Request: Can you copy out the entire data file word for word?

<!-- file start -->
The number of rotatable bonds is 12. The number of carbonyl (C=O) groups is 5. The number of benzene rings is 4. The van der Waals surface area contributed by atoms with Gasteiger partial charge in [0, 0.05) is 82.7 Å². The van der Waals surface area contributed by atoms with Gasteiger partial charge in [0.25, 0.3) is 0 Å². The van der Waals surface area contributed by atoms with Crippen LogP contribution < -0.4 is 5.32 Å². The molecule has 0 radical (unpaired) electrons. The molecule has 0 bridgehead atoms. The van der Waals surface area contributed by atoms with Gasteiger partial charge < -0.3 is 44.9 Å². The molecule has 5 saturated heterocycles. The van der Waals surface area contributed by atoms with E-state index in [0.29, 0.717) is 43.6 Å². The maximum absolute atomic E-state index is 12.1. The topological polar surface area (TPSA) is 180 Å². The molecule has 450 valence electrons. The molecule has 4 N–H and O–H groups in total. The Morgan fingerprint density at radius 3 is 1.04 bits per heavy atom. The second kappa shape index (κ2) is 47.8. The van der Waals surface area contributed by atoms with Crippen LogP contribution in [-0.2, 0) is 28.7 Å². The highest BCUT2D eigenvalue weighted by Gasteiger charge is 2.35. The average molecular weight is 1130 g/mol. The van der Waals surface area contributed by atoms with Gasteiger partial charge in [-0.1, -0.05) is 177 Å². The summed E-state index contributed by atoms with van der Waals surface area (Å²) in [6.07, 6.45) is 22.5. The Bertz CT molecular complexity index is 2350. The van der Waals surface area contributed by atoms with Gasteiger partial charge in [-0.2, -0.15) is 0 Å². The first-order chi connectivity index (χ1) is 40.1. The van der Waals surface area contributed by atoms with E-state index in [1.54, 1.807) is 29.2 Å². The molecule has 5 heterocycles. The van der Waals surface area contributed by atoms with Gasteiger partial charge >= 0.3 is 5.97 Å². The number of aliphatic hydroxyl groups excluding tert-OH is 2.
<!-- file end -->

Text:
The number of rotatable bonds is 12. The number of carbonyl (C=O) groups is 5. The number of benzene rings is 4. The van der Waals surface area contributed by atoms with Gasteiger partial charge in [0, 0.05) is 82.7 Å². The van der Waals surface area contributed by atoms with Gasteiger partial charge in [0.25, 0.3) is 0 Å². The van der Waals surface area contributed by atoms with Crippen LogP contribution < -0.4 is 5.32 Å². The molecule has 0 radical (unpaired) electrons. The molecule has 0 bridgehead atoms. The van der Waals surface area contributed by atoms with Gasteiger partial charge < -0.3 is 44.9 Å². The molecule has 5 saturated heterocycles. The van der Waals surface area contributed by atoms with E-state index in [0.29, 0.717) is 43.6 Å². The maximum absolute atomic E-state index is 12.1. The topological polar surface area (TPSA) is 180 Å². The molecule has 450 valence electrons. The molecule has 4 N–H and O–H groups in total. The Morgan fingerprint density at radius 3 is 1.04 bits per heavy atom. The second kappa shape index (κ2) is 47.8. The van der Waals surface area contributed by atoms with Crippen LogP contribution in [-0.2, 0) is 28.7 Å². The highest BCUT2D eigenvalue weighted by Gasteiger charge is 2.35. The average molecular weight is 1130 g/mol. The van der Waals surface area contributed by atoms with Gasteiger partial charge in [-0.1, -0.05) is 177 Å². The summed E-state index contributed by atoms with van der Waals surface area (Å²) in [6.07, 6.45) is 22.5. The Bertz CT molecular complexity index is 2350. The van der Waals surface area contributed by atoms with Gasteiger partial charge in [-0.2, -0.15) is 0 Å². The first-order chi connectivity index (χ1) is 40.1. The van der Waals surface area contributed by atoms with E-state index in [1.54, 1.807) is 29.2 Å². The molecule has 5 heterocycles. The van der Waals surface area contributed by atoms with Gasteiger partial charge >= 0.3 is 5.97 Å². The number of aliphatic hydroxyl groups excluding tert-OH is 2.